Exploring The Villa Adriana, Tivoli

Statues at the Villa Adriana

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In the plain below Tivoli, a short distance from the town, lie the extensive remains of the Villa Adriana. This might be lesser known than Pompeii or the buildings of classical Rome, but it is one of the most important Roman sites in Italy, and a UNESCO World Heritage Site.

A Palace For The Emperor Hadrian

The spa town of Tivoli was a popular summer retreat for prominent Romans, and it was here that the Emperor Hadrian decided to build his villa between 118 and 138 CE. In fact, it was more like a small town than an individual home, and when complete it included more than thirty buildings. As well as the emperor’s palace there were baths, temples and public buildings, and numerous water features.

Scale model of Villa Adriana as it would have been in the 2nd century, showing a large palace built around a central courtyard and several other buildings
A scale model of the 2nd century villa gives an idea of its original size and extent

Hadrian’s Villa was the largest residence of any Roman emperor. The excavated area of parkland and buildings that you see today covers around a square kilometre, but the original estate was much larger (much of the site now being in private ownership).

A UNESCO World Heritage Site

Villa Adriana became a UNESCO World Heritage Site in 1999. This was partly because it was regarded as an “exceptional survival from the Early Roman Empire”. Hadrian was a cultured and well-travelled man, and he personally oversaw the building of the villa and the associated administrative complex. The site is regarded as an “ideal city” of the time, combining the best elements of Roman, Greek and Egyptian architectural heritage.

Remains of Roman buildings with walls and pillars surrounded by trees
The villa is set in extensive parkland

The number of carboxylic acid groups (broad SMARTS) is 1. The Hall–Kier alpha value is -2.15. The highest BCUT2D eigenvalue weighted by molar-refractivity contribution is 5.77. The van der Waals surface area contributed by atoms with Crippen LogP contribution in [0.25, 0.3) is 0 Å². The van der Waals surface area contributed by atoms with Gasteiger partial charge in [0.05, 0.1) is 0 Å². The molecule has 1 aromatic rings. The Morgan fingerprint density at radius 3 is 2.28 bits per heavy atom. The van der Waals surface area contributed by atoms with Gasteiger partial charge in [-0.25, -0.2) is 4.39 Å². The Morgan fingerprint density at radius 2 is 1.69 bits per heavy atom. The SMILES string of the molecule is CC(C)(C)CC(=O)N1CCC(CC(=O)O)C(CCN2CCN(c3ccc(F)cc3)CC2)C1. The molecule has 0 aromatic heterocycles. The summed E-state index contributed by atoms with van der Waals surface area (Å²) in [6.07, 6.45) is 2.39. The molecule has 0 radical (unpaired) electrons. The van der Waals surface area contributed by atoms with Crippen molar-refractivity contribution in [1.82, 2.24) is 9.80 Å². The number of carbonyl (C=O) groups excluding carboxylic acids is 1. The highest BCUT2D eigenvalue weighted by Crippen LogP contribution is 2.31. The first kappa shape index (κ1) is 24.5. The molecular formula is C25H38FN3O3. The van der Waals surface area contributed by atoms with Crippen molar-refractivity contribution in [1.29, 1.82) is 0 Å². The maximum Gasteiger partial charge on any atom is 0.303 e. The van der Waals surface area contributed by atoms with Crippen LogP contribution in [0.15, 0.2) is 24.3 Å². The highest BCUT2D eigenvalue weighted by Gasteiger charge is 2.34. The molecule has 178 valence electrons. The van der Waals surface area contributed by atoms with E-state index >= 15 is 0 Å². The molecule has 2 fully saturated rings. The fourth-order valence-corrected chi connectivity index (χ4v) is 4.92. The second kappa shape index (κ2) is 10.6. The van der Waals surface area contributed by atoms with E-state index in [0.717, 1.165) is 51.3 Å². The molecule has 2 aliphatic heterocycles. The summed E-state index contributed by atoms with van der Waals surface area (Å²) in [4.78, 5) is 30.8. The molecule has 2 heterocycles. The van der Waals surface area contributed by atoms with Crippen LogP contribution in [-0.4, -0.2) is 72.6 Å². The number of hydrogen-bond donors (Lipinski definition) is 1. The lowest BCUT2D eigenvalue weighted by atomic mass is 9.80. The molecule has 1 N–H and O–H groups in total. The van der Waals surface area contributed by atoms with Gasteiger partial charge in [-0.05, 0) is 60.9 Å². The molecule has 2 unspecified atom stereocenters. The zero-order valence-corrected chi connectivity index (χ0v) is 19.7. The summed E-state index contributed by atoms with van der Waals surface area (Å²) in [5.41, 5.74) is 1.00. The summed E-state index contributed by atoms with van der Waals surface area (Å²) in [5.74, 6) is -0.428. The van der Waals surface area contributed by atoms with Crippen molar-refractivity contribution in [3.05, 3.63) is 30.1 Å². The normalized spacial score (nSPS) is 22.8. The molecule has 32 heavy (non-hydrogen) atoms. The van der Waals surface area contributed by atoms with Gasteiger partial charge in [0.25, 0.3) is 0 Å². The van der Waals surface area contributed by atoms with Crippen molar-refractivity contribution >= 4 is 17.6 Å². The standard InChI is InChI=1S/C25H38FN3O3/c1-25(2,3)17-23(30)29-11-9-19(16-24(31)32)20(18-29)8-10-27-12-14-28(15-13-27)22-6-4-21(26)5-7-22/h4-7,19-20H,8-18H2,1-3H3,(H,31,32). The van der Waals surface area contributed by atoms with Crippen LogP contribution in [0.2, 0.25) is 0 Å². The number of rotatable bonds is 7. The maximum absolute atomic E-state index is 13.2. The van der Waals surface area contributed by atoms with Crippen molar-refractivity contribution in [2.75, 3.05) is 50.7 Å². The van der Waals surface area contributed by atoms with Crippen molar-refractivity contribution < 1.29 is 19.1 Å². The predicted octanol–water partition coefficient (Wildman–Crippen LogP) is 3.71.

A further consideration was that the rediscovery of the villa in the 15th century contributed enormously to the study and understanding of classical architecture. It had a profound influence upon architects of the time, and has continued to influence urban and domestic design up to the present day.

Exploring Hadrian’s Villa

When you arrive at the Villa Adriana there is a pleasant walk through woodland before you reach the main site. There are a few remains scattered among the trees, most notably the Temple of Venus. And, just before you reach the entrance to the palace, stop to look at the scale model of the villa as it once was (although ruined, parts of all of the structures remain today).

Walk through a large walled garden and onto the buildings of the palace, the baths, and various administrative and pleasure areas. You’ll see an Egyptian themed area and several bodies of water, some with statues. There are a few fragments of mosaic flooring and decorated walls, as well as lots of marble columns. It must have been quite magnificent when Hadrian lived here.

Artificial basin of water with statues on one side and remains of a domed building at the end
The Canopo, a large artificial basin flanked by statues

Don’t miss the small museum that contains several marble statues that were recovered from different parts of the site. Although most of the artefacts found during excavation are now in Rome, several items have been retained, including a fearsome looking crocodile!

LivItaly have a whole range of small group tours throughout Italy. Readers of this site can get a 5% discount on all of their tours by using discount code BEWITCHEDBYITALY

How To Visit The Villa Adriana

  • The Villa Adriana is around 5 km from Tivoli, and buses run from Piazza Garibaldi (check times in advance – buses may be less frequent in winter).
  • You could choose – as I did – to walk to and from Tivoli. Once you leave the main road you join a pedestrian path that has been created to allow people to walk between Villa Adriana and the Villa d’Este. This is a pleasant downhill stroll through olive groves – just remember that the return journey will be uphill!
  • Tivoli is about 30 km from Rome, and can be reached by car or train (from Tiburtina station, with less frequent trains from Termini).
  • The villa is open every day. It will be less crowded if you visit outside of the main summer season but note that during the winter some parts may be closed off due to restoration work.
  • The site is extensive – be prepared for lots of walking!
  • If you are planning also to visit the Villa d’Este and the Santuario di Ercole Vincitore you may find it cheaper to purchase a combined ticket for all three sites.
  • If you’re travelling from Rome you could take a small group tour with LivItaly – this also includes a visit to the Villa d’Este in Tivoli. (If you’re booking this tour don’t forget to use discount code BEWITCHEDBYITALY for a 5% discount.)

About Bewitched by italy

Bewitched By Italy is owned and managed by Karen Warren.

I have been writing and travelling for many years (almost 70 countries at the last count), but Italy remains one of my favourite destinations. This website is my attempt to inform and inspire other travellers, and to share some of the things I’ve discovered along the way. Read more…


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